After a brief intermission, the evening continued with another premier performance, Charlotte Boye-Christensen’s Those In The Desert. This piece seemed to be a meditation and commentary on Bill T. Jones’s Duet. Boye-Christensen seemed to pick up the detached formalism of the earlier piece and transpose it from the register of the formal sovereignty into that of the “cool,” as Miles Davis did when first combining jazz and classical music. The result in this piece is a hypnotic series of tight groupings, in which most interaction demurs direct contact in favor of salutations and signs, though these are frequently punctuated by sudden fluttering dispersions. The dance, like the score by Ibrahim Maalouf, seems anchored in terms of strict cadences as it does structured around a point of central disequilibrium, so that the dance unwinds in the form of an ongoing syncope.
The final piece of the night was a debut performance of Keith Johnson’s Secret Dark World. Whereas the earlier pieces by Jones and Boye-Christensen either eschewed all narrative and character, or employed it with great discretion, Johnson’s piece did just the opposite, relinquishing such restraint and crossing over into the domain of the theatrical. The dancers, dressed in calico dresses and flannel trousers evocative of the early 20th-century, performed a series of vignettes which figured as an extended meditation of childhood sexuality and aggressiveness. From the opening scene, which showed an individual’s first attempts at assume upright posture, through subsequent representations of schoolhouse cruelty, to later transpositions of these actions into the register of adult sexual pathologies, the entire piece relied heavily on story and character and begged for symbolic and psychological interpretation. In this respect, Dark Secret World, despite certain unexpected moments reminiscent of shock films such as Harmony Korine’s Gummo or Trash Humpers, felt not entirely different from traditional literature as most people imagine it to be presented and studied in junior colleges. The piece’s most aesthetically satisfying moments were, in fact, those which did not rely on “literary” content for their interest but instead boldly staged and restaged the primordial struggle of the body to stand erect, making the givenness of upright posture suddenly strange and troubling, a standing question rather than a pat answer. One can only hope for more of such phenomenological investigations in Johnson’s future choreography.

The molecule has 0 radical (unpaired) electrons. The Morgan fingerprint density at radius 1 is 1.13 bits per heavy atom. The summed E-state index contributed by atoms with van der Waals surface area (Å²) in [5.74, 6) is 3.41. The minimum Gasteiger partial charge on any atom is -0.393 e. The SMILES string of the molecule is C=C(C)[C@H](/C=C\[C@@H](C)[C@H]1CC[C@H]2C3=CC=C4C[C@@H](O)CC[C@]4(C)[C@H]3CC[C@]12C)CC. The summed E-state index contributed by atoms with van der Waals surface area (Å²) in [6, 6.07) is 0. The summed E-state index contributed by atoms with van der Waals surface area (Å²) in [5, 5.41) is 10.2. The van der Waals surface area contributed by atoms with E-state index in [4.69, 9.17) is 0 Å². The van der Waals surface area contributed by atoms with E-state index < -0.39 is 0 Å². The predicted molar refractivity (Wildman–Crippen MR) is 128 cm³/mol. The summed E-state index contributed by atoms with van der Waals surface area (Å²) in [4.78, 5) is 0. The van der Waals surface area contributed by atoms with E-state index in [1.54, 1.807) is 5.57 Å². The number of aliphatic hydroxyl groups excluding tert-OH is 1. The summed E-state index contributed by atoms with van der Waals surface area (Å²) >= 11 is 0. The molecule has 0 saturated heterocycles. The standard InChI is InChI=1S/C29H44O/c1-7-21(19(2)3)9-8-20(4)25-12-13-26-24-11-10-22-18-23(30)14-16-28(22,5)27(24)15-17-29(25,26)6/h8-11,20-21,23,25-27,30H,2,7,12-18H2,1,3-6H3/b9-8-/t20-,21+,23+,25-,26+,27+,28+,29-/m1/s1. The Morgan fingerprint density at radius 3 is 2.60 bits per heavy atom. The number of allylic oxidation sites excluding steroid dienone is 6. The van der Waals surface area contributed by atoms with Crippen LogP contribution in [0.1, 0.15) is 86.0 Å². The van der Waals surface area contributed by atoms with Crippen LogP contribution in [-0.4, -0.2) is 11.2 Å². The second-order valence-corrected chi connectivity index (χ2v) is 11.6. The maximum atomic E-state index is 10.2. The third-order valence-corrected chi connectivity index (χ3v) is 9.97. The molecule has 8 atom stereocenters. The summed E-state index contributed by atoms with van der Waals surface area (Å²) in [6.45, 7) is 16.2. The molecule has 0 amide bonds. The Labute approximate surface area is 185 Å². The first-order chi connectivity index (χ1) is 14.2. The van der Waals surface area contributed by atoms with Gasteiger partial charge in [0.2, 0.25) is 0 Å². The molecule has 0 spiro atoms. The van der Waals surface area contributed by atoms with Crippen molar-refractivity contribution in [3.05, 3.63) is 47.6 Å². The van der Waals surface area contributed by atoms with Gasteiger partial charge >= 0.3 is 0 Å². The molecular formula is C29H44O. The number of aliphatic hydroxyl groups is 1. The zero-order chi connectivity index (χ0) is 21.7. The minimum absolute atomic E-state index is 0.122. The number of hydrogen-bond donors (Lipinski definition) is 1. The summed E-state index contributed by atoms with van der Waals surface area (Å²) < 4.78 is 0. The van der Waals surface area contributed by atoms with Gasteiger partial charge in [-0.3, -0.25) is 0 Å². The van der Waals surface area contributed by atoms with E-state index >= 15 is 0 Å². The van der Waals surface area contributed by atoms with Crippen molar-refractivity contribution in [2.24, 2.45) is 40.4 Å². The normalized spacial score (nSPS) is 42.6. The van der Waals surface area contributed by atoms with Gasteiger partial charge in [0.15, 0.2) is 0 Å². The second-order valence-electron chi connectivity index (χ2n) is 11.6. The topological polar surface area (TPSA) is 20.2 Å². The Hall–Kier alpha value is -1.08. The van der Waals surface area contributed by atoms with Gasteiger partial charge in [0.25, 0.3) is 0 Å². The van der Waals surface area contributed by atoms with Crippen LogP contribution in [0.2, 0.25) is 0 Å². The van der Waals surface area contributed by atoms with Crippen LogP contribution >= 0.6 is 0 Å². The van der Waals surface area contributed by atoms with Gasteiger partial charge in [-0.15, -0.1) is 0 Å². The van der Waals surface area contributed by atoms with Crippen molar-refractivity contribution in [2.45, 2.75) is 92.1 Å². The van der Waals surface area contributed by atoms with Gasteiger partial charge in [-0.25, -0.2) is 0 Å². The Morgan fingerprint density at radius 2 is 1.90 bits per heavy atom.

Lastly, it is perhaps worth mentioning the amount of cheering, whistling, whooping and shouting which proceded from the crowd, the sort of live-audience antics witnessed on American Idol. Perhaps it is not incorrect to consider such boisterousness to be pre-applause, a foretaste of the clamorous burst which inevitably surged forth at the end of each piece. While the Ririe-Woodbury Dance Company, which was in especially good form, fully deserved recognition for their superb abilities and many fine achievements, knee-jerk ovations might not be the highest or most appropriate form of praise. But enough.
The Ririe-Woodbury Dance Company performed Iridescence from the 26 through the 28 of April. The 2012/2013 season begins this coming September, but the company can be seen before then at the Utah Arts Festival, on June 22 at 6:30 p.m.